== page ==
When you make the decision to sell your small business, you have to find a buyer and negotiate a sales price. The transfer process and any lingering liability you may face after the sale depends upon the legal structure of the business. Sole proprietors remain liable for any business activity that happened while the business operated under the owner's name, and this liability can't be transferred to the buyer.
A sole proprietorship is a business activity that operates as an alternative aspect of an owner's individual identity. The business does not have an independent existence apart from the owner. Instead, all of the assets and liabilities that are generated through the business activity of a sole proprietor are in the owner's name.
Because a sole proprietorship is not independent from its owner, it cannot be sold as a complete business entity. Independent business entities, such as corporations, can be sold in their entirety by transferring all of the entity's ownership instruments, such as 100 percent of a corporation's stock. When 100 percent of the ownership interest in an independent entity is sold to a buyer, that buyer steps into the shoes of the prior ownership, taking on all of the entity's existing assets and liabilities. A buyer can't legally step into the shoes of a sole proprietor and take on all assets and liabilities because the buyer can't assume the proprietor's personal identity.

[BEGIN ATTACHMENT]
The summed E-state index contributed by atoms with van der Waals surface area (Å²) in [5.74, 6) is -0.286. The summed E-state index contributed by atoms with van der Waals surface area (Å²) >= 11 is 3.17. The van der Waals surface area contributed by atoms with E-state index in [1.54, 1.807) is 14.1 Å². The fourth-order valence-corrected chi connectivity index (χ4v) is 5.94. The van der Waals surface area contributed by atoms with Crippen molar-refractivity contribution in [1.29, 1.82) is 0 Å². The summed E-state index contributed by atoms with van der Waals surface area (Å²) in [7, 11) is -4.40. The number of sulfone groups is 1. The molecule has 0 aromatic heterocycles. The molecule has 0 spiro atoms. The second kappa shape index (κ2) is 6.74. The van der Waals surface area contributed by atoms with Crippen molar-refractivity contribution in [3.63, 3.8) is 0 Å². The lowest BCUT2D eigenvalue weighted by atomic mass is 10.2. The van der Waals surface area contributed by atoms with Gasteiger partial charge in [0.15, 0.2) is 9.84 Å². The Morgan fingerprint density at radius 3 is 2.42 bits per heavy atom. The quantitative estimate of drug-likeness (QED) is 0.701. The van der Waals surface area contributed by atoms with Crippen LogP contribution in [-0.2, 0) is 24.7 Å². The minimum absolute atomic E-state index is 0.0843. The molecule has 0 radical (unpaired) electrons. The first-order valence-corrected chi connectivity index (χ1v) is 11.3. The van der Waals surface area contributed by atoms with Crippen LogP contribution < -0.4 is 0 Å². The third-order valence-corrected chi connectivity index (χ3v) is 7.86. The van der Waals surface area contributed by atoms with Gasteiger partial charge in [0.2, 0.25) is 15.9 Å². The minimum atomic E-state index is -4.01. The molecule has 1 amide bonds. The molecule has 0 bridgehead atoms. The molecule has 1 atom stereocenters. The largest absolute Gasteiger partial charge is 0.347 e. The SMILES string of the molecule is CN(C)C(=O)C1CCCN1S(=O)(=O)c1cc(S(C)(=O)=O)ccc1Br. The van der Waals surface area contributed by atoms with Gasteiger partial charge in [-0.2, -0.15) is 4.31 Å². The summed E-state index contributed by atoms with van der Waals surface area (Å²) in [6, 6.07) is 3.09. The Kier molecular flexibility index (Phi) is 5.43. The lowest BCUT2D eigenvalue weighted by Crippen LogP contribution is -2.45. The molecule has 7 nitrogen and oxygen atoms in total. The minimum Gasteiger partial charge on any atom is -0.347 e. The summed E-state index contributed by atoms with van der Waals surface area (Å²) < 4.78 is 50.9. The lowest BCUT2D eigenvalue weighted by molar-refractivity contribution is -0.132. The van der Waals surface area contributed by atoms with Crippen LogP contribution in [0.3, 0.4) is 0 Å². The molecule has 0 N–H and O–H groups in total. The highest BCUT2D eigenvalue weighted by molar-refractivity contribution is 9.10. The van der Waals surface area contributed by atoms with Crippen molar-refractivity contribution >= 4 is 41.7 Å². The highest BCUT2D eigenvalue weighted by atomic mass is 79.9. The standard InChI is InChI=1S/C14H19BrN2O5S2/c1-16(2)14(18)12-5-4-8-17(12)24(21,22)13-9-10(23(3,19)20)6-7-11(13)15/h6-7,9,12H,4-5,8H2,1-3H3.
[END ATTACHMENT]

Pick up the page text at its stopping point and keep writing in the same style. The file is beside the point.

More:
A sole proprietor can only sell his business by engaging in an asset sale, where the owner chooses which of his personal assets that have been used in the business will be included in the sale to the buyer. Since all of the liabilities involved in the business are in the owner's name, he can't easily transfer any of them to the buyer. For example, if the owner has an outstanding business loan, the loan is in his name. He remains responsible for paying the loan off, even if he sells the assets of the business. All existing extensions of credit that are used to support the sole proprietorship are also in the name of the owner, and he would remain responsible for the accounts despite the sale of assets.
A sole proprietor has unlimited personal liability for the business activity that takes place under his name. Once the proprietor sells the assets of the business to a new owner, he remains responsible for any liability or obligation that is tied to his time running the business. The original proprietor still has to pay off any business debts, even if he has to dip into personal funds. He can also be sued based on business activity that happened while he was in business, up until the point that the statute of limitations for such actions runs out. If the sole proprietor is saddled with business debt even after the asset sale, his only option may be to file personal bankruptcy and request a discharge.